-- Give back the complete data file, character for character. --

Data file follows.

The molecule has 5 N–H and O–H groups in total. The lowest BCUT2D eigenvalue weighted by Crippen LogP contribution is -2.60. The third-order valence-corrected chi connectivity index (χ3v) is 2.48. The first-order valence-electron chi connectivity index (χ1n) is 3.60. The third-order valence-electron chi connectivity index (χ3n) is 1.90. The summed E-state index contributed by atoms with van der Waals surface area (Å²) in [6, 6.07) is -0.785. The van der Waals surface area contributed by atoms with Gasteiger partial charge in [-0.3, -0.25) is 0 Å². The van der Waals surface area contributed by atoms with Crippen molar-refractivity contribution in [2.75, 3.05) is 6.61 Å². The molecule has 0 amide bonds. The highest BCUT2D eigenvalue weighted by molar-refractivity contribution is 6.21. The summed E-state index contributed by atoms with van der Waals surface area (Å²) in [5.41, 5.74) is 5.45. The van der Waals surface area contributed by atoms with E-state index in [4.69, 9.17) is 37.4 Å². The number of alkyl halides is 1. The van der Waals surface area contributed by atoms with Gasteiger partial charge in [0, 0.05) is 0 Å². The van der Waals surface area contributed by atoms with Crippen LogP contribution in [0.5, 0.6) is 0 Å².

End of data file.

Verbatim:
The molecule has 5 N–H and O–H groups in total. The lowest BCUT2D eigenvalue weighted by Crippen LogP contribution is -2.60. The third-order valence-corrected chi connectivity index (χ3v) is 2.48. The first-order valence-electron chi connectivity index (χ1n) is 3.60. The third-order valence-electron chi connectivity index (χ3n) is 1.90. The summed E-state index contributed by atoms with van der Waals surface area (Å²) in [6, 6.07) is -0.785. The van der Waals surface area contributed by atoms with Gasteiger partial charge in [-0.3, -0.25) is 0 Å². The van der Waals surface area contributed by atoms with Crippen molar-refractivity contribution in [2.75, 3.05) is 6.61 Å². The molecule has 0 amide bonds. The highest BCUT2D eigenvalue weighted by molar-refractivity contribution is 6.21. The summed E-state index contributed by atoms with van der Waals surface area (Å²) in [5.41, 5.74) is 5.45. The van der Waals surface area contributed by atoms with E-state index in [4.69, 9.17) is 37.4 Å². The number of alkyl halides is 1. The van der Waals surface area contributed by atoms with Gasteiger partial charge in [0, 0.05) is 0 Å². The van der Waals surface area contributed by atoms with Crippen LogP contribution in [0.5, 0.6) is 0 Å².